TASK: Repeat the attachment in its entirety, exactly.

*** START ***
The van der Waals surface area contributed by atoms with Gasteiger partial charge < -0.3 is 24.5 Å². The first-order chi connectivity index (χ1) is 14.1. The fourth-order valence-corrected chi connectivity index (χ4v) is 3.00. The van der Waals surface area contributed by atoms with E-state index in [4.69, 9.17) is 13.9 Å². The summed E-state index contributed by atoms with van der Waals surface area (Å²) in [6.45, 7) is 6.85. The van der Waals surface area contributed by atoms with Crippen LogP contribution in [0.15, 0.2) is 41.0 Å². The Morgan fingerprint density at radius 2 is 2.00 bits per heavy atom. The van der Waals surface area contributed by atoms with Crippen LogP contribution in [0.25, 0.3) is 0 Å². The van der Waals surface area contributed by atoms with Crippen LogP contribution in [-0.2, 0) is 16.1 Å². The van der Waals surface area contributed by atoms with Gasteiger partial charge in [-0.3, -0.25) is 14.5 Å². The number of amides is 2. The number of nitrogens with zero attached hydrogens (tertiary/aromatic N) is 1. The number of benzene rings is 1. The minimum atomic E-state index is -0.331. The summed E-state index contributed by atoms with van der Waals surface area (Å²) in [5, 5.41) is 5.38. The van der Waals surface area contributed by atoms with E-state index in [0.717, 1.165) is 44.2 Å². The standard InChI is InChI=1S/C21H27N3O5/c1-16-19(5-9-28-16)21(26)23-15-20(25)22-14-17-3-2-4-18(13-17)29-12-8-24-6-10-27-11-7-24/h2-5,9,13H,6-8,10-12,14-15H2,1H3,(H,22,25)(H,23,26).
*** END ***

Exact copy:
The van der Waals surface area contributed by atoms with Gasteiger partial charge < -0.3 is 24.5 Å². The first-order chi connectivity index (χ1) is 14.1. The fourth-order valence-corrected chi connectivity index (χ4v) is 3.00. The van der Waals surface area contributed by atoms with E-state index in [4.69, 9.17) is 13.9 Å². The summed E-state index contributed by atoms with van der Waals surface area (Å²) in [6.45, 7) is 6.85. The van der Waals surface area contributed by atoms with Crippen LogP contribution in [0.15, 0.2) is 41.0 Å². The Morgan fingerprint density at radius 2 is 2.00 bits per heavy atom. The van der Waals surface area contributed by atoms with Crippen LogP contribution in [0.25, 0.3) is 0 Å². The van der Waals surface area contributed by atoms with Crippen LogP contribution in [-0.2, 0) is 16.1 Å². The van der Waals surface area contributed by atoms with Gasteiger partial charge in [-0.3, -0.25) is 14.5 Å². The number of amides is 2. The number of nitrogens with zero attached hydrogens (tertiary/aromatic N) is 1. The number of benzene rings is 1. The minimum atomic E-state index is -0.331. The summed E-state index contributed by atoms with van der Waals surface area (Å²) in [5, 5.41) is 5.38. The van der Waals surface area contributed by atoms with E-state index in [0.717, 1.165) is 44.2 Å². The standard InChI is InChI=1S/C21H27N3O5/c1-16-19(5-9-28-16)21(26)23-15-20(25)22-14-17-3-2-4-18(13-17)29-12-8-24-6-10-27-11-7-24/h2-5,9,13H,6-8,10-12,14-15H2,1H3,(H,22,25)(H,23,26).